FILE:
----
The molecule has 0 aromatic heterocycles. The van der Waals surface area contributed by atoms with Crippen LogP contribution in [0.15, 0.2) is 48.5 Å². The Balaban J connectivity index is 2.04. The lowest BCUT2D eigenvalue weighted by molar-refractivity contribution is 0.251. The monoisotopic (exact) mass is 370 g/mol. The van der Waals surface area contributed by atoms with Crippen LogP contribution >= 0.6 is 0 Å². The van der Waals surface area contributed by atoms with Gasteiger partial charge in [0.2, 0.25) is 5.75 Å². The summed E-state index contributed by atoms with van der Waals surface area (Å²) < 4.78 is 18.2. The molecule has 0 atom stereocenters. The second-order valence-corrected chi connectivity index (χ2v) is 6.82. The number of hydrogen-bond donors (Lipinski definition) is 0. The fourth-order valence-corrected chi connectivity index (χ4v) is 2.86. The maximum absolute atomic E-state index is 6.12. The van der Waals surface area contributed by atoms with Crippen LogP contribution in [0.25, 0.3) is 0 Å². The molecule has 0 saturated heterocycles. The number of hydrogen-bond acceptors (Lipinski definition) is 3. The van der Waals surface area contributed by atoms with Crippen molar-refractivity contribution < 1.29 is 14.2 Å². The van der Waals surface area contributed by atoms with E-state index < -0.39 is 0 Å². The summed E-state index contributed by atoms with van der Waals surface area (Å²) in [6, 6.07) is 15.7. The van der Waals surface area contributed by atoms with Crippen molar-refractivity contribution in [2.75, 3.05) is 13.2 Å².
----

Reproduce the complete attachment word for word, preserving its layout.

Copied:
The molecule has 0 aromatic heterocycles. The van der Waals surface area contributed by atoms with Crippen LogP contribution in [0.15, 0.2) is 48.5 Å². The Balaban J connectivity index is 2.04. The lowest BCUT2D eigenvalue weighted by molar-refractivity contribution is 0.251. The monoisotopic (exact) mass is 370 g/mol. The van der Waals surface area contributed by atoms with Crippen LogP contribution >= 0.6 is 0 Å². The van der Waals surface area contributed by atoms with Gasteiger partial charge in [0.2, 0.25) is 5.75 Å². The summed E-state index contributed by atoms with van der Waals surface area (Å²) < 4.78 is 18.2. The molecule has 0 atom stereocenters. The second-order valence-corrected chi connectivity index (χ2v) is 6.82. The number of hydrogen-bond donors (Lipinski definition) is 0. The fourth-order valence-corrected chi connectivity index (χ4v) is 2.86. The maximum absolute atomic E-state index is 6.12. The van der Waals surface area contributed by atoms with Crippen LogP contribution in [0.25, 0.3) is 0 Å². The molecule has 0 saturated heterocycles. The number of hydrogen-bond acceptors (Lipinski definition) is 3. The van der Waals surface area contributed by atoms with Crippen molar-refractivity contribution < 1.29 is 14.2 Å². The van der Waals surface area contributed by atoms with E-state index < -0.39 is 0 Å². The summed E-state index contributed by atoms with van der Waals surface area (Å²) in [6, 6.07) is 15.7. The van der Waals surface area contributed by atoms with Crippen molar-refractivity contribution in [2.75, 3.05) is 13.2 Å².